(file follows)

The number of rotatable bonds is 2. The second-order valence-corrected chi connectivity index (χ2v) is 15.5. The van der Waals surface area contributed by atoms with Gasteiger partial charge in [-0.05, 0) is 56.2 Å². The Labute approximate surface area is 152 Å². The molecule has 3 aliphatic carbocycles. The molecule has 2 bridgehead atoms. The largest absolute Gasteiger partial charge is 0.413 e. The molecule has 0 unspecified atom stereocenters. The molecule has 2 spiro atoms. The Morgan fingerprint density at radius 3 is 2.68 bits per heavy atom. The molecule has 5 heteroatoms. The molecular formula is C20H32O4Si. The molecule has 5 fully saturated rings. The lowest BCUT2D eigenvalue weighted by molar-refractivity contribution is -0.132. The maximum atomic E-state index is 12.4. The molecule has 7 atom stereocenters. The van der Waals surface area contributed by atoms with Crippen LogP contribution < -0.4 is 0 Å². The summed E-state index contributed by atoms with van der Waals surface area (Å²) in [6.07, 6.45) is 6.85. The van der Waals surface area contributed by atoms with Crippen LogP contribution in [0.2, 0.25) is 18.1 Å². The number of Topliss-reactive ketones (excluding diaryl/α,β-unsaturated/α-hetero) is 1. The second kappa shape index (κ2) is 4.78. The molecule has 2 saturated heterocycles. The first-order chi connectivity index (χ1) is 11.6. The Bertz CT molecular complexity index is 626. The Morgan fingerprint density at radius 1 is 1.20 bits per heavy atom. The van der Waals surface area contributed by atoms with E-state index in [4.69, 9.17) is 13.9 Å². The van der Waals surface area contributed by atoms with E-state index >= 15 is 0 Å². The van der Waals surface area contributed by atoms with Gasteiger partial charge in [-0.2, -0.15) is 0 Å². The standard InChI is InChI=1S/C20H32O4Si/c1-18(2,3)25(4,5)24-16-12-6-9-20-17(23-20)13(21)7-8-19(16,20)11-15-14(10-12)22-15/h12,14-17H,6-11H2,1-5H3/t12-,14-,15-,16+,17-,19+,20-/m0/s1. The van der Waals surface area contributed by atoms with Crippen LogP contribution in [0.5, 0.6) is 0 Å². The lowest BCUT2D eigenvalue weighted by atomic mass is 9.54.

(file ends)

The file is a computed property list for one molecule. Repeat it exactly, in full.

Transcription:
The number of rotatable bonds is 2. The second-order valence-corrected chi connectivity index (χ2v) is 15.5. The van der Waals surface area contributed by atoms with Gasteiger partial charge in [-0.05, 0) is 56.2 Å². The Labute approximate surface area is 152 Å². The molecule has 3 aliphatic carbocycles. The molecule has 2 bridgehead atoms. The largest absolute Gasteiger partial charge is 0.413 e. The molecule has 0 unspecified atom stereocenters. The molecule has 2 spiro atoms. The Morgan fingerprint density at radius 3 is 2.68 bits per heavy atom. The molecule has 5 heteroatoms. The molecular formula is C20H32O4Si. The molecule has 5 fully saturated rings. The lowest BCUT2D eigenvalue weighted by molar-refractivity contribution is -0.132. The maximum atomic E-state index is 12.4. The molecule has 7 atom stereocenters. The van der Waals surface area contributed by atoms with Crippen LogP contribution < -0.4 is 0 Å². The summed E-state index contributed by atoms with van der Waals surface area (Å²) in [6.07, 6.45) is 6.85. The van der Waals surface area contributed by atoms with Crippen LogP contribution in [0.2, 0.25) is 18.1 Å². The number of Topliss-reactive ketones (excluding diaryl/α,β-unsaturated/α-hetero) is 1. The second kappa shape index (κ2) is 4.78. The molecule has 2 saturated heterocycles. The first-order chi connectivity index (χ1) is 11.6. The Bertz CT molecular complexity index is 626. The Morgan fingerprint density at radius 1 is 1.20 bits per heavy atom. The van der Waals surface area contributed by atoms with E-state index in [4.69, 9.17) is 13.9 Å². The van der Waals surface area contributed by atoms with E-state index >= 15 is 0 Å². The van der Waals surface area contributed by atoms with Gasteiger partial charge in [-0.2, -0.15) is 0 Å². The standard InChI is InChI=1S/C20H32O4Si/c1-18(2,3)25(4,5)24-16-12-6-9-20-17(23-20)13(21)7-8-19(16,20)11-15-14(10-12)22-15/h12,14-17H,6-11H2,1-5H3/t12-,14-,15-,16+,17-,19+,20-/m0/s1. The van der Waals surface area contributed by atoms with Crippen LogP contribution in [0.5, 0.6) is 0 Å². The lowest BCUT2D eigenvalue weighted by atomic mass is 9.54.